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Bjorn Brandzaeg

Bjorn Brandzaeg: Minimizing Environmental Impact is Main Priority of our Project

Interview with Bjorn Brandzaeg.

– CEGG is about to construct the largest project in Georgia’s hydro energy sector, as it is known, your company held public discussions with local residents living within the project area. What was the aim of these meetings?

The purpose of the discussions was to explain our plans for the Namakhvani project development, set out how the project would look like and present the consequences of developing the project. The meetings also kick started the public consultation process about the compensation for the land acquisition. Public Consultation Committees are being established to get the peoples input on fair land compensation, priorities for the community investment programmes etc.

– What is local residents’ attitude, as it is known, part of the society is against the construction of hydro power plant.

The attitude is mixed as expected. Some people see the benefits the project will bring including construction jobs, better infrastructure in the area, community investment programmes ect. Others are concerned about the impact of the project on landslides in the valley, change in micro climate, etc.

We have set up a community consultation team comprising 10 people living in the area where the Namakhvani project will be built.  Our team meets local residents on daily basis and provides them with information about the project. We consider it important to keep them updated with complete information before construction begins, and we do our best to answer all of their questions thoroughly. Once construction is complete, we want every local resident to feel satisfied with the process, so we will implement this strategically important project in close cooperation with them.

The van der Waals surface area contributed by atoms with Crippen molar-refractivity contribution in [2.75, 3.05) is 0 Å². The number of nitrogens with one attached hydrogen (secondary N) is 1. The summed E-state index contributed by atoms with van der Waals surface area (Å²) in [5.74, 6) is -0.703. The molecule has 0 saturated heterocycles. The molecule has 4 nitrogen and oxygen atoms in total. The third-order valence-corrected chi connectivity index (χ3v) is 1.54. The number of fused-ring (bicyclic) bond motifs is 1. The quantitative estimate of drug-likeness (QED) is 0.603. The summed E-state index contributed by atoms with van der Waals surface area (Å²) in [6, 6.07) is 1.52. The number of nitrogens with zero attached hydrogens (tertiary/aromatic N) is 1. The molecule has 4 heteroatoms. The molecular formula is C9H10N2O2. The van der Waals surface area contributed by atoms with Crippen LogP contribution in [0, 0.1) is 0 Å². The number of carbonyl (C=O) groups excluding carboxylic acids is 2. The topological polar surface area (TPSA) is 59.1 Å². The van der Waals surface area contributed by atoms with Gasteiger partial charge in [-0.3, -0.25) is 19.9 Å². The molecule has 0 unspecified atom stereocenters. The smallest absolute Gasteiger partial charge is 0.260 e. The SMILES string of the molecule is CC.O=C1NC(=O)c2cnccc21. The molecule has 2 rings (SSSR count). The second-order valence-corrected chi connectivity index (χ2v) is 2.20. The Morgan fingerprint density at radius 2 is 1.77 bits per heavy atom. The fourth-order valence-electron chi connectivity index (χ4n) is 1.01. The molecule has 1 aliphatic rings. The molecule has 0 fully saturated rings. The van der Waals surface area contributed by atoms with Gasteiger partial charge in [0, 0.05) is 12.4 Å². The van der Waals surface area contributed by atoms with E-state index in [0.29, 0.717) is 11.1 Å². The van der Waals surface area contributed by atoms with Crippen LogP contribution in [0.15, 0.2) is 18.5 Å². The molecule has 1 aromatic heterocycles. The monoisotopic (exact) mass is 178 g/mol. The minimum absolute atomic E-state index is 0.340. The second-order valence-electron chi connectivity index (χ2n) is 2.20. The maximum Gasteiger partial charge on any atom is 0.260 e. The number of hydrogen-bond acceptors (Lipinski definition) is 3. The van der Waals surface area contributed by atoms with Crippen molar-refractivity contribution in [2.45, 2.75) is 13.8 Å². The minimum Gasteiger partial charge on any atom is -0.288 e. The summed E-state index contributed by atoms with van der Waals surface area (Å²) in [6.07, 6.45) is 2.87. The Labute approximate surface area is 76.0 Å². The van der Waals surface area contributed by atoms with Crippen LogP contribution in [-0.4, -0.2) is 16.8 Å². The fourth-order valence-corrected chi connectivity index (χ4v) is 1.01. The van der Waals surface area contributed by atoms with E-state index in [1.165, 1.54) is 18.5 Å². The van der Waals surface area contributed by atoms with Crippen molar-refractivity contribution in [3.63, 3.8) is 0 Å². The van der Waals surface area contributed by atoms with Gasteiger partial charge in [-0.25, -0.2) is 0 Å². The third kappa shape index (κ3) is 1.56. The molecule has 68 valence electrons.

– Your company is a winner of tender announced by GEDF, JSC Namakhvani has obtained all permits, undertaken all required investigations necessary for starting the constructions but as it is known, you are undertaking supplementary investigations. What investigations are these?

CEGG has spent approximately one year to go through the design prepared by the government supported by Stucky, our Swiss based engineer for the project. The purpose of the studies have been to verify the earlier design commissioned by the Georgian government and undertake by the Italian consulting firm Studio P. Our assessment has largely confirmed the earlier work done.

We also want to confirm the rock depth at the dam locations and better understand the impact of building a reservoir on slope stability in the area. This is the reason why we have commissioned additional site investigation.

– When do you plan to discuss EIA report with NGO sector and all stakeholders?

The project already has an EIA and a construction permit. We are currently updating the environmental and social studies to comply with international guidelines including EU rules and IFC/EBRD standards. The French consulting firm SLR is doing this work. The studies will be published in the coming months, and we will be organizing a public consultant process where we welcome views and critique of the assessments made. All interested parties including the NGOs critical of the project will be invited to participate in the discussions, which we hope will be undertaken in a respectful and civilized way.

– Local residents note that the construction may substantially change micro climate and endanger local grape species. How real is this danger? 

Minimizing environmental impact is main priority of our project. We have used international micro-climate expertise to assess the concerns as part of the supplementary EIA we are preparing. The conclusion is that this will no major change in the micro climate, including in Tvishi, were we are aware that there are concerns among the wine growers. We will install monitoring equipment to document the effect on the microclimate of building the reservoir in Tvishi.

There is a general process of global climate change ongoing where the average temperature in Georgia is expected to increase by 1-2 degrees over the next 30 years. The Namakhvani project producing renewable energy will displace fossil fuels and will help reducing the effect of global climate change.